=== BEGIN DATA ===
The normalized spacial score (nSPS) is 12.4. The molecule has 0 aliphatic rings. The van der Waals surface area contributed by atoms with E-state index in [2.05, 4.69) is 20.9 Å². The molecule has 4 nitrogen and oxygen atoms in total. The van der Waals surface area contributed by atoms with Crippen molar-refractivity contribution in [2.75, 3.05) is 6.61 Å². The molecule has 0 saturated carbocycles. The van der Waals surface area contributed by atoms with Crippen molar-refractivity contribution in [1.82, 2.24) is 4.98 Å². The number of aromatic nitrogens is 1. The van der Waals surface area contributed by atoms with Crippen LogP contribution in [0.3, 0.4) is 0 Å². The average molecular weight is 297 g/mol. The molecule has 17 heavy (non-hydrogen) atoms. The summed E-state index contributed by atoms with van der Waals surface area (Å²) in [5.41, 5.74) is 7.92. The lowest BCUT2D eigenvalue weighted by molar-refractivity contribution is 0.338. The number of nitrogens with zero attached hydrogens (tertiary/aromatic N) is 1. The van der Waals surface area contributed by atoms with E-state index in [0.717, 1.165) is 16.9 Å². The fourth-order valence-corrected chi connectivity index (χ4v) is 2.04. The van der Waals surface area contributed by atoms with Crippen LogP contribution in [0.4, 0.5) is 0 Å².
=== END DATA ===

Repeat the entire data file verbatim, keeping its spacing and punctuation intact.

The normalized spacial score (nSPS) is 12.4. The molecule has 0 aliphatic rings. The van der Waals surface area contributed by atoms with E-state index in [2.05, 4.69) is 20.9 Å². The molecule has 4 nitrogen and oxygen atoms in total. The van der Waals surface area contributed by atoms with Crippen molar-refractivity contribution in [2.75, 3.05) is 6.61 Å². The molecule has 0 saturated carbocycles. The van der Waals surface area contributed by atoms with Crippen molar-refractivity contribution in [1.82, 2.24) is 4.98 Å². The number of aromatic nitrogens is 1. The van der Waals surface area contributed by atoms with Crippen LogP contribution in [0.3, 0.4) is 0 Å². The average molecular weight is 297 g/mol. The molecule has 17 heavy (non-hydrogen) atoms. The summed E-state index contributed by atoms with van der Waals surface area (Å²) in [5.41, 5.74) is 7.92. The lowest BCUT2D eigenvalue weighted by molar-refractivity contribution is 0.338. The number of nitrogens with zero attached hydrogens (tertiary/aromatic N) is 1. The van der Waals surface area contributed by atoms with E-state index in [0.717, 1.165) is 16.9 Å². The fourth-order valence-corrected chi connectivity index (χ4v) is 2.04. The van der Waals surface area contributed by atoms with Crippen LogP contribution in [0.4, 0.5) is 0 Å².